By then, the formerly elegant Bleujacket dining room — which I'd described as "an iridescent shell of curves, created with translucent gold curtains, and banquettes upholstered in a coppery raspberry fabric" back in 2001 — had undergone a seriously trashy transformation. Imagine Hillary Clinton strutting around in a sparkly bra and panties like Britney Spears, and you'll get an inkling of the jarring change when KC Masterpiece heirs Rich and Charlie Davis turned the place into Captain Ribman's Meat Market. The Davis kids wanted a frat-boy hangout, so they installed TV screens, video games and neon beer signs; hired sexy waitresses; and served pork ribs and deep-fried Twinkies.
That didn't last long, either. It took another couple of years before a new tenant would take on the challenge of creating a not-too-fussy but classy concept for this 134-year-old limestone building.
That's where Michael Levy comes in.
The last time I wrote about Levy (Way Out West, April 13, 2006), he was running the ambitious Westside Deli & Bistro in a strip mall on the far west edge of Lawrence. Levy's casual café served breakfast, lunch and dinner in one big, spacious and noisy room. It was laid-back during the daylight shifts, but for the dinner hour Levy draped his tables with linens, set out twinkly candles and played light jazz on the sound system. And he layered his menu with sophisticated but modestly priced entrées such as gnocchi in truffle sauce and pork scalloppine.
Unfortunately, the Westside Deli & Bistro was just far enough away from the town's culinary mecca — the Massachusetts corridor — that it wasn't at the top of anyone's restaurant list.
When 811 New Hampshire became available, Levy took a gamble, moving his business downtown and making some changes in his restaurant's style. Levy's new place is the New Hampshire St. Bistro. It's a lot snazzier than the Westside Deli, but no one cares whether patrons are wearing overalls and Harley-Davidson T-shirts or an Issa frock. (I saw both on one visit.)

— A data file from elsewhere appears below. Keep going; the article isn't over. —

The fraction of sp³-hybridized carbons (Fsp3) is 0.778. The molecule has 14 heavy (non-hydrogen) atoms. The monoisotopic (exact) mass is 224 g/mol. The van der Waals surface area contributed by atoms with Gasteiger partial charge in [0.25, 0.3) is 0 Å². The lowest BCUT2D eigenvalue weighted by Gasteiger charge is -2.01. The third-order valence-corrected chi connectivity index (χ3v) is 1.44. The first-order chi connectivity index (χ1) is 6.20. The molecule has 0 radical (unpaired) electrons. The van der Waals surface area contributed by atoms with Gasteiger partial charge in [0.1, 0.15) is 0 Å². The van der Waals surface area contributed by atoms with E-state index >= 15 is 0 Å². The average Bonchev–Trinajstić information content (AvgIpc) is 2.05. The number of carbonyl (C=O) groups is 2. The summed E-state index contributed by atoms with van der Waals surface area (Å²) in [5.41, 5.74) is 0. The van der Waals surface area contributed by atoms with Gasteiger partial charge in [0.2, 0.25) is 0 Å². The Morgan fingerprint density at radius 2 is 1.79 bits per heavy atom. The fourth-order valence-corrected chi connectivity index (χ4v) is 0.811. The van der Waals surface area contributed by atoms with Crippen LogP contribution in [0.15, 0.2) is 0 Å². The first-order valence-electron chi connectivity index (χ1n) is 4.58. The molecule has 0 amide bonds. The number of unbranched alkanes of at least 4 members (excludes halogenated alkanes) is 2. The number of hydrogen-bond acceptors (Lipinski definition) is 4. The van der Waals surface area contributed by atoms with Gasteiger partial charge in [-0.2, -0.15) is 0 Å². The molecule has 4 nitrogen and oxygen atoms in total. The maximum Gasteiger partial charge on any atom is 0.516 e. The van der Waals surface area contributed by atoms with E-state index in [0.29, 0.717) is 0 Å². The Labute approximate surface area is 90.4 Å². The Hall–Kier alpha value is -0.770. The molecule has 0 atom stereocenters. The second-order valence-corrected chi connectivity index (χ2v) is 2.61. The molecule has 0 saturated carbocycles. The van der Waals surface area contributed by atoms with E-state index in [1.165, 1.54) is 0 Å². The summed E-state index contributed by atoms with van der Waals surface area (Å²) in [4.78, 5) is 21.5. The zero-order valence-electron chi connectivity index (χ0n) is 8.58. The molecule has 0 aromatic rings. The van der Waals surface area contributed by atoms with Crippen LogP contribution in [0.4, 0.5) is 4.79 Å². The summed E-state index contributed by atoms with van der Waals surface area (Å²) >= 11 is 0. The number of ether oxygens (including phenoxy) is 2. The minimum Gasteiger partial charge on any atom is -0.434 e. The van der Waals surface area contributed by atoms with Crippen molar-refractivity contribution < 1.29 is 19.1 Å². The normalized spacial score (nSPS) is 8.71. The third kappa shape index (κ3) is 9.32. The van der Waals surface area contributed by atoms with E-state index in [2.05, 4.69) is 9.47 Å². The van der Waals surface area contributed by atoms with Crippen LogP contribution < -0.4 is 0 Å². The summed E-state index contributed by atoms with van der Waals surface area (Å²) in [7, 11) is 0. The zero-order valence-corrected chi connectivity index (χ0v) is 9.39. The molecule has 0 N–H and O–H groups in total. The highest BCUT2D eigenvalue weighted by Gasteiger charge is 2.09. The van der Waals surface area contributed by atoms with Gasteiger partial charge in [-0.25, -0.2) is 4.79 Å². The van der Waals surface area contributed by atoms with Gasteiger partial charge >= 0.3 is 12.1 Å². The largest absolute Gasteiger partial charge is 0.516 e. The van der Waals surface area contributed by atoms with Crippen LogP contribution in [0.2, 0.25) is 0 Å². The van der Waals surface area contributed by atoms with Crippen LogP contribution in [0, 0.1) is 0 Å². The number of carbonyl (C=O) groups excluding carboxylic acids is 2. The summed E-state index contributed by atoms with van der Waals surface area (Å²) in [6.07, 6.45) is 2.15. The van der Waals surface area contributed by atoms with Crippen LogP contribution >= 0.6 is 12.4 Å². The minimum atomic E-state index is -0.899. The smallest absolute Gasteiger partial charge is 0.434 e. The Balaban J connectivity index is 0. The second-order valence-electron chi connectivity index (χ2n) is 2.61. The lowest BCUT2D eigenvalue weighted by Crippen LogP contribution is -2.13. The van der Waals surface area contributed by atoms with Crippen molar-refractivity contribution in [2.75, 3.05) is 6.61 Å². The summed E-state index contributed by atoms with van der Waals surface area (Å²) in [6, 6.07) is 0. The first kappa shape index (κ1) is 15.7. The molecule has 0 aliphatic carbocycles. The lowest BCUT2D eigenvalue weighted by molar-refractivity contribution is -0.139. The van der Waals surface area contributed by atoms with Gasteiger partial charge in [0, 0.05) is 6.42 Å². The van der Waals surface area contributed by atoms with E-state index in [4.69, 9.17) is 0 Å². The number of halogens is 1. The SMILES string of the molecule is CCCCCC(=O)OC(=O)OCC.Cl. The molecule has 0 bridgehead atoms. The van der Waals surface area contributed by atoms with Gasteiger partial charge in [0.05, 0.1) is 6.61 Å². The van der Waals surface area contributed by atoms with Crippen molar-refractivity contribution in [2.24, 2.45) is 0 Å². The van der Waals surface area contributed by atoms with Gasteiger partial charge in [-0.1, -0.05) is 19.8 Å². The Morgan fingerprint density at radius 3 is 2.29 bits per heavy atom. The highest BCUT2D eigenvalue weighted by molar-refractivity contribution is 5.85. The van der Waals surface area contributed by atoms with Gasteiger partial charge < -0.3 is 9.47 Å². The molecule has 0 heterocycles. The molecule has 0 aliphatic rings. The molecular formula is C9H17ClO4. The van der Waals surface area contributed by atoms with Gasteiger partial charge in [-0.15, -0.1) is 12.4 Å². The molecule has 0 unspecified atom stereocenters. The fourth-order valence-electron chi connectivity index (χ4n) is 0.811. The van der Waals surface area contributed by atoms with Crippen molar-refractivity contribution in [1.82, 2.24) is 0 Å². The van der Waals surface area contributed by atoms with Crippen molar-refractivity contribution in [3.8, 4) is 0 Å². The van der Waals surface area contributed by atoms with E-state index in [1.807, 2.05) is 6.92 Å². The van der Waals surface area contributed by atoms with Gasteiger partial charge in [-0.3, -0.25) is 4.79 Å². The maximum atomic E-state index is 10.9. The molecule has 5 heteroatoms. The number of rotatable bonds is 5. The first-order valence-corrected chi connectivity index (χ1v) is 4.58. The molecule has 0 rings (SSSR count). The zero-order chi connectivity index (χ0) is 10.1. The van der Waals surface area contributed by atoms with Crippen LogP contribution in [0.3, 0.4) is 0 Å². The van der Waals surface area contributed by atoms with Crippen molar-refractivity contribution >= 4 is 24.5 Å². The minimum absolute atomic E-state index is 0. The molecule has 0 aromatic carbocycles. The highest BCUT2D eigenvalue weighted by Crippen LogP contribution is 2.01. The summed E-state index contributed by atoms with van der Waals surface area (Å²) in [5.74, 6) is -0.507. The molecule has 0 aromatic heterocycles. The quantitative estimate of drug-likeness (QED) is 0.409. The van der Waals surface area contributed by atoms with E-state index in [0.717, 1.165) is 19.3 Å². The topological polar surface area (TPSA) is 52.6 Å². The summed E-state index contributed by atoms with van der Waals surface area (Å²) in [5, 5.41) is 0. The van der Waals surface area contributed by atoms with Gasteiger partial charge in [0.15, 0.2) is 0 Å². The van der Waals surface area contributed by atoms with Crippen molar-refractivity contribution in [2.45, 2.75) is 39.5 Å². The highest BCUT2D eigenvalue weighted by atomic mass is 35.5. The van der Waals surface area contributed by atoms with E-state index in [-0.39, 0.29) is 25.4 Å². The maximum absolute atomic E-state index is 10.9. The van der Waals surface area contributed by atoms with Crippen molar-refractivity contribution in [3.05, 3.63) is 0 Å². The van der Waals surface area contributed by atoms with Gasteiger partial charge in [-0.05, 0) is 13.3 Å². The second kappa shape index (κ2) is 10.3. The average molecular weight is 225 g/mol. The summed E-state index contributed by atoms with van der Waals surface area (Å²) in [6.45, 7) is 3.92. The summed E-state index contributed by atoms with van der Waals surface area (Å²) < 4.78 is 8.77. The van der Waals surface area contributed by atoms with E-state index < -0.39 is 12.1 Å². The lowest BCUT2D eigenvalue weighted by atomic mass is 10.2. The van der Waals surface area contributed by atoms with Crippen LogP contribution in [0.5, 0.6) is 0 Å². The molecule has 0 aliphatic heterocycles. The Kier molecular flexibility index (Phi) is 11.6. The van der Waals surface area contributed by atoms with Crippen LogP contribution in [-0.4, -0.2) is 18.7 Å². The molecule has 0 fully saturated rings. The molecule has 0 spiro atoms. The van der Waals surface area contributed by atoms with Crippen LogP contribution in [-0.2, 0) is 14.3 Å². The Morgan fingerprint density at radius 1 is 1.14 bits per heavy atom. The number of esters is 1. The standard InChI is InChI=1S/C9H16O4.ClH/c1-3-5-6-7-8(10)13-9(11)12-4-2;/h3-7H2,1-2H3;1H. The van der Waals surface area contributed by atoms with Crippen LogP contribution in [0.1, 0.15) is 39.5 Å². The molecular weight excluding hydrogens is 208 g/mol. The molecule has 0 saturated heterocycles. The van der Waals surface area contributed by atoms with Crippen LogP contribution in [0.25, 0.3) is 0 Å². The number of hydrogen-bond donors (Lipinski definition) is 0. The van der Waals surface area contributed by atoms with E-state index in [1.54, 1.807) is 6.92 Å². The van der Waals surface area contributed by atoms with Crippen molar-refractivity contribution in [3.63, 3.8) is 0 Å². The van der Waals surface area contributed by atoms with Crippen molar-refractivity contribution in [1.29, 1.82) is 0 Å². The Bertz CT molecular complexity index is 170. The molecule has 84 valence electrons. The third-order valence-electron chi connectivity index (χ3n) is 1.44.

The dining room looks much as it did in its Bleujacket period, with new translucent golden curtains screening off the main dining area from the bar and pretty flowers on the uncloaked tables. The menu is an interesting mix of Midwestern home-style dishes (Southern fried chicken, meatloaf, chicken potpie) and old-fashioned continental cuisine: steak au poivre, wiener schnitzel, roasted vegetable Wellington and coquille St. Jacques.
On the evening I went to Levy's bistro with friends Craig and Wayne, we were walking across New Hampshire Street when we ran into a mutual friend who lives in Lawrence. "I used to eat at the New Hampshire Bistro a lot," he told us, wrinkling his nose. "But I got tired of it. The fried chicken is really good, though."
Since I've never agreed with this friend on matters of taste, I decided his opinion was a good omen for the New Hampshire St. Bistro. Levy's menu, created with executive chef Randall Dickson, was the second positive sign for me. It's eclectic, yes, but with a seductive array of small and large plates that really caught my fancy, including potato latkes (a holdover from Levy's deli operation), escargot, and macaroni and cheese!